The Senate began deliberating the rules that will guide the impeachment trial of President Donald Trump on Jan. 25. Trump’s impeachment has been centered around the allegation that the Trump administration willingly withheld military aid to Ukraine in order to pressure the Ukrainian government to investigate Democratic presidential candidate Joe Biden and his son. The Senate heard arguments from both House managers and Trump’s legal team in regard to Mitch McConnell’s proposed rules for the trial.
While Republicans and the president have claimed on a daily basis that the whole impeachment process has been unfair and nontransparent, in reality, it has been the Trump administration that has attempted in almost every way possible to limit evidence and blocked people from testifying, with Republican senators allowing them to do so. In doing this, they are intentionally hiding potentially damning evidence against Trump that the American public has a right to know.
The Senate majority leader changed a provision in the rules for impeachment, in an attempt to require House prosecutors and Trump’s lawyers to make 24 hours of legal arguments in just two days. Abiding by this provision would have forced arguments to be made after midnight, into the late hours of the night, when a majority of Americans are asleep and unable to watch the trial. While senators from both political sides have advocated for a public impeachment trial, these new proposed rule changes by Republicans have made many Americans—including myself— skeptical about why Republicans may want to keep the trial unavailable to the majority of the public.
After backlash to this rule change, McConnell amended his proposition so both the prosecution and the defense each have up to three days to make their opening arguments, rather than the two-day cap he had earlier proposed. Senator Susan Collins (R – ME), who is up for re-election in 2020, stated her caution with McConnell’s proposed rule changes, arguing the rules for Trump’s impeachment trial should follow the precedent set in the impeachment trial of former President Bill Clinton. The Senate should follow these rules that were established during the Clinton impeachment, because they allow for a fair and unbiased trial. By not allowing for the American public to hear what people with direct knowledge of the phone call made by Trump have to say and denying access to documents that may implicate Trump, a fair trial cannot be conducted.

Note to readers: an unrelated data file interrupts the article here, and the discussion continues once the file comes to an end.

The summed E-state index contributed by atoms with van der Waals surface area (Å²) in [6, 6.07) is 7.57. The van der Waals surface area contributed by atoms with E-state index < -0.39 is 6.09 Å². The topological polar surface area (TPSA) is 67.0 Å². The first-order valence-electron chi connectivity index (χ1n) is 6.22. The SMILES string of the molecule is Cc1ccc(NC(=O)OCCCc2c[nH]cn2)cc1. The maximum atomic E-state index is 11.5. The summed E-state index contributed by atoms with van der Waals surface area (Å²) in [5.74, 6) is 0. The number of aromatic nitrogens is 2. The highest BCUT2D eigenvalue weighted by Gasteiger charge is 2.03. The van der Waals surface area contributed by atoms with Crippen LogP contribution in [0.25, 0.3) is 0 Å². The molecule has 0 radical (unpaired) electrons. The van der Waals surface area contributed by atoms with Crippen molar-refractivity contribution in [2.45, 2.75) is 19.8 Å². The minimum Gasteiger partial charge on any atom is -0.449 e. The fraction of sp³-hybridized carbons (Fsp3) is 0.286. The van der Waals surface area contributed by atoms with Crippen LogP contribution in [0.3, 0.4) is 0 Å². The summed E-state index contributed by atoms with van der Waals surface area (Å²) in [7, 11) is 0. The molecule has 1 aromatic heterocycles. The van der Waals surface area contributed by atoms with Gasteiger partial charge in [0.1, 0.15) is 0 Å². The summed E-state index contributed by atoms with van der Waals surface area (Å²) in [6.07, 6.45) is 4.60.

Another rule change that McConnell proposed would have banned evidence used in the House of Representatives’ investigation into Trump, such as depositions from the U.S. Ambassador to Ukraine Marie Yovanovitch and the U.S. ambassador to the European Union Gordon Sondland. Since the Republicans have a majority in the Senate, Republican senators could have voted to disallow this evidence, but McConnell rolled back on this proposition. While McConnell gave into the complaints from Democrats about blocking evidence submitted by the House, Republican senators continued to find new ways to block new evidence that has not been submitted yet.